The Department of Veteran Affairs is experimenting with the keto diet to treat diabetic patients, partnering with a company called Virta Health to provide free treatments to 400 veterans. The treatment is based on research showing that low-carb diets can prevent spikes in blood sugar, effectively “reversing” the symptoms of diabetes.

Critics are concerned the high fat content of the keto diet could have potential health risks in the long-term for veterans, including raising cholesterol levels and reducing other nutrients.

The VA/Virta partnership, first announced in May 2019, has enrolled 400 veterans into Virta’s program, which includes personalized nutrition plans and online access to health coaches and physicians.

So far, the results have been promising, according to the company’s data. A pilot program with the VA found that half of the participating veterans achieved blood sugar levels below the threshold for diabetes after three months on Virta’s program. And the treatment successfully reduced medications, including insulin, by 53% across the entire group.

Read more: The US government is testing the keto diet to treat veterans’ diabetes. Critics say it could have long term health risks.

  1. Former school cafeteria lives on as restaurant

The cafeteria in Indian Creek Elementary School in Trafalgar, Ind., closed since 2016 along with the school, is back in business—as a commercial restaurant called the Southern Comfort Cafe.

The eatery is owned and operated by a local chef named James Lochard, who closed his previous location nearby to open this new venue in the former school. He purchased not just the cafeteria but also the entire school building, where his family, including his five children now live.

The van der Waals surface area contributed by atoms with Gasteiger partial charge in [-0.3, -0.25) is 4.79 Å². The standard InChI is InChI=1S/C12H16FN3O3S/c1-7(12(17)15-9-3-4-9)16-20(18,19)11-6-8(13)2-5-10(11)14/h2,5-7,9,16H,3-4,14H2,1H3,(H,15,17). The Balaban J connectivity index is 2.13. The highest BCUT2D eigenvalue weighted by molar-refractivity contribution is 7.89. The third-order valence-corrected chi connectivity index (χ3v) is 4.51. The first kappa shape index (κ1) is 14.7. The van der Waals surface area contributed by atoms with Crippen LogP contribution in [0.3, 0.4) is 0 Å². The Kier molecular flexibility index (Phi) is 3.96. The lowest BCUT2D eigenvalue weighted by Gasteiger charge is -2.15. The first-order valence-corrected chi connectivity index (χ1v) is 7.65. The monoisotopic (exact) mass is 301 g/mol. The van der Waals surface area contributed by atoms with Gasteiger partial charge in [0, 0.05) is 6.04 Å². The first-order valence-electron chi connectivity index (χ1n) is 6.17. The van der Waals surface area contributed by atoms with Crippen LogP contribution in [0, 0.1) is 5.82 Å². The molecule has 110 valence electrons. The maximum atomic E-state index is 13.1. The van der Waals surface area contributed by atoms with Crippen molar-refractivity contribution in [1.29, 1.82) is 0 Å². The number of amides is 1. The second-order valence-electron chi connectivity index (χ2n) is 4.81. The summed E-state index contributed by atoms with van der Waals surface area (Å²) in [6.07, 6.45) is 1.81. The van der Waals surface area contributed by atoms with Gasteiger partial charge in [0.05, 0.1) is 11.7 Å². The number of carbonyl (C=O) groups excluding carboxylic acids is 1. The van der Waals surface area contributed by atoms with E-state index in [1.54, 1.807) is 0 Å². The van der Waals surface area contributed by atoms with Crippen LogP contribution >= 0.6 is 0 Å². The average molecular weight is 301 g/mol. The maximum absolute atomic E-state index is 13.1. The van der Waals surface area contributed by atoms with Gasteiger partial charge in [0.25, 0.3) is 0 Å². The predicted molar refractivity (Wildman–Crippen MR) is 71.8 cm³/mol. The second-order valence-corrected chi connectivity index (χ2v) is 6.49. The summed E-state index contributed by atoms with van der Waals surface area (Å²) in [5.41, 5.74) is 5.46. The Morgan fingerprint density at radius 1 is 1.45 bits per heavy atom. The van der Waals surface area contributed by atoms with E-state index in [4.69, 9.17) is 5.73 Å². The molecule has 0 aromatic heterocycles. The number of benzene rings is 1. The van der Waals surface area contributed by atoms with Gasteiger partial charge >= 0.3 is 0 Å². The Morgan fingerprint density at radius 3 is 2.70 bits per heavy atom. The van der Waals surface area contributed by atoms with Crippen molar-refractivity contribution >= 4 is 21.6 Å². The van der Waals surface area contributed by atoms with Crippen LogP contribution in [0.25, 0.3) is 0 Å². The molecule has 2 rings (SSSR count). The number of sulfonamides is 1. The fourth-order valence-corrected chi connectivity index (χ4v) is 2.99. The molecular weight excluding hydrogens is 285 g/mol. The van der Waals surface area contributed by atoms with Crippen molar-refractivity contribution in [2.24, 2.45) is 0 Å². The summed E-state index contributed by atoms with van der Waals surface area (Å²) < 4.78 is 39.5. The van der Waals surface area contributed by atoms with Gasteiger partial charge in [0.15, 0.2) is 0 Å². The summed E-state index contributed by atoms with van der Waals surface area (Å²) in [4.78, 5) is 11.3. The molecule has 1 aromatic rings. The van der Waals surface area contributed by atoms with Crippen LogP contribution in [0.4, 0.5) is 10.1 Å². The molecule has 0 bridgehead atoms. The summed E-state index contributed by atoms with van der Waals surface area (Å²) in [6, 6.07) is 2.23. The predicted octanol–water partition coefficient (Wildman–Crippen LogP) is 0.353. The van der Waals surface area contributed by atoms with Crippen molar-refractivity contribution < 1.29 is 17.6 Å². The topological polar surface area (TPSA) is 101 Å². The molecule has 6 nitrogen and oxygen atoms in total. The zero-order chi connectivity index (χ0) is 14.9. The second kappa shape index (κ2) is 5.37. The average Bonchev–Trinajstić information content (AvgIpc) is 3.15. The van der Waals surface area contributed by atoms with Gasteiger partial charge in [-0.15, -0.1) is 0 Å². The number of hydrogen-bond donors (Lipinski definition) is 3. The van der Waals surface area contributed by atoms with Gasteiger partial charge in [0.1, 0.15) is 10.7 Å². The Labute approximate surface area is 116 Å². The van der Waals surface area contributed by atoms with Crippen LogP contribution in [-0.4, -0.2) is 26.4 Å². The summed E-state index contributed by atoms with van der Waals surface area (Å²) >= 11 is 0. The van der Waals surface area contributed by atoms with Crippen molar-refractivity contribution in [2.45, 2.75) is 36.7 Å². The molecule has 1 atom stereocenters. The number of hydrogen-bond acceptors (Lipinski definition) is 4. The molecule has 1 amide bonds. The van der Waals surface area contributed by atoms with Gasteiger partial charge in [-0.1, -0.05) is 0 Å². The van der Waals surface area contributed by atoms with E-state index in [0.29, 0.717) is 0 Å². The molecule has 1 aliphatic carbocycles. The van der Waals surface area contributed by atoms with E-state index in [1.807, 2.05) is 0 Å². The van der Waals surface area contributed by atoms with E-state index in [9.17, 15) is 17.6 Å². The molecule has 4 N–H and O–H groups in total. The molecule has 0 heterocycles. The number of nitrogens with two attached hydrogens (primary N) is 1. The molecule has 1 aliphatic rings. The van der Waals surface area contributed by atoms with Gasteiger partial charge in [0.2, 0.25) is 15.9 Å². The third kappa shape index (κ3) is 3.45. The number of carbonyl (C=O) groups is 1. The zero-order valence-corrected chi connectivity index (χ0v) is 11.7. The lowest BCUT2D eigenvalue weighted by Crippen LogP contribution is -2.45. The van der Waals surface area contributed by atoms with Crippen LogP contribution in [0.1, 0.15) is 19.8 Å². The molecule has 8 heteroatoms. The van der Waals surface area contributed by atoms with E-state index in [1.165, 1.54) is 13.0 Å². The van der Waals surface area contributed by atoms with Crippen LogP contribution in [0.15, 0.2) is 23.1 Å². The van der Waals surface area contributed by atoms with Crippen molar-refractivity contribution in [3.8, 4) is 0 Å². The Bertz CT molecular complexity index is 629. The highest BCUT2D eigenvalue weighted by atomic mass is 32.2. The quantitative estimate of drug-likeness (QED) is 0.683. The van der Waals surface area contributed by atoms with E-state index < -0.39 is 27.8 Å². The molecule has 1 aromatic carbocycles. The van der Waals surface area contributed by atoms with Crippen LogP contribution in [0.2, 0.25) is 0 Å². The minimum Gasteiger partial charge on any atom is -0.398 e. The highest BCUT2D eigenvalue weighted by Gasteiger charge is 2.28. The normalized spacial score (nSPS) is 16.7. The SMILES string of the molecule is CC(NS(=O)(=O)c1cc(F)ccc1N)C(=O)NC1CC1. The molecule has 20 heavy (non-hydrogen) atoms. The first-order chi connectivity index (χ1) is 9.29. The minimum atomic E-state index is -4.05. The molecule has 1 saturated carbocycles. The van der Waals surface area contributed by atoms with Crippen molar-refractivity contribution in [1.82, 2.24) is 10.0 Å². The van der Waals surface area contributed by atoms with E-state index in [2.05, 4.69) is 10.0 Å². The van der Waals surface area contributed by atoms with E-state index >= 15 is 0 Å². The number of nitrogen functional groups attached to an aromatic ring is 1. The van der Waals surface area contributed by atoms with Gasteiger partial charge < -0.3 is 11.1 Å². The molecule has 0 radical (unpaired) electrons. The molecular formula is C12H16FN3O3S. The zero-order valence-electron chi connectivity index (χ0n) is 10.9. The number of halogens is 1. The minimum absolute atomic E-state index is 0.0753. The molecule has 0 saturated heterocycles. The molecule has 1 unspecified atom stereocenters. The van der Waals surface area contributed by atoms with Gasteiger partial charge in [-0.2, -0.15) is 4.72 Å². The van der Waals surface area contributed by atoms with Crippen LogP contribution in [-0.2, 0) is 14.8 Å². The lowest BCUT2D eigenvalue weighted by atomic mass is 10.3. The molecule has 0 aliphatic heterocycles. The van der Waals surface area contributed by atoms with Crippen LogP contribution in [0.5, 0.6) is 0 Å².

“It was a huge undertaking,” said Lochard. “A lot of people told me I was nuts or crazy or thought it was just a rumor because it’s a small town.”

With 67,000 square feet, he envisions offices, retail shops, perhaps a daycare center and party rental rooms in the structure. The gym is now an event center with the old school office next door serving as the concession stand.

Read more: Former Trafalgar school now restaurant with hopes for more

  1. Guest Services sells off produce unit

Guest Services, an FM Top 50 contract management firm that specializes in offering dining and other support services to multiple client segments, has sold its Lancaster Foods unit to produce processor/distributor Coastal Cos.

Founded in 1986, Lancaster markets produce, organics, fresh-cut and retail-ready fruits and vegetables to retail and wholesale customers. It operates a 220,000-square-foot state-of-the-art distribution and processing center and a fleet of over 100 company-owned vehicles that run daily along the East Coast.

Read more: Lancaster Foods Joins The Coastal Companies

Bonus: Minnesota’s executive chef on developing menus, chasing trends and giving the culinary team its due

Contact Mike Buzalka at [email protected]

Meat Trimmings Are a Health Food Now – The Atlantic


For most Americans, meat sticks have one face: Macho Man Randy Savage. The pro wrestler fronted the Slim Jim brand for much of the 1990s, flipping tables and crashing through ceilings in television commercials to implore young men to snap into dried sausage rods. Over several decades of marketing, Slim Jim had fine-tuned itself for a certain type of bro: one who delighted in the purposefully trashy masculinity embodied by WWF icons in neon-fringed leather and the mystery-meat gas-station snacks they love. The processed protein cylinders long dominated the meat-snack market, netting hundreds of millions of dollars in sales in the ’90s for the packaged-foods behemoth Conagra.

As the new millennium dawned, however, American tastes and the whims of pop culture started to shift. People began to worry about processed foods and search for different flavors and ingredients in their snacks. Savage’s tenure with Slim Jim ended, and the brand launched new campaigns—most notably, a series of late-2000s ads in which a man dressed as a meat stick implored people to eat him. Slim Jim even temporarily changed its slogan from “Snap into a Slim Jim” to “Made from stuff guys need.” But growing up is hard. By late 2010, sales of the sticks had dipped, and even as they rebounded in the years afterward, executives fretted over teenage boys aging out of their products.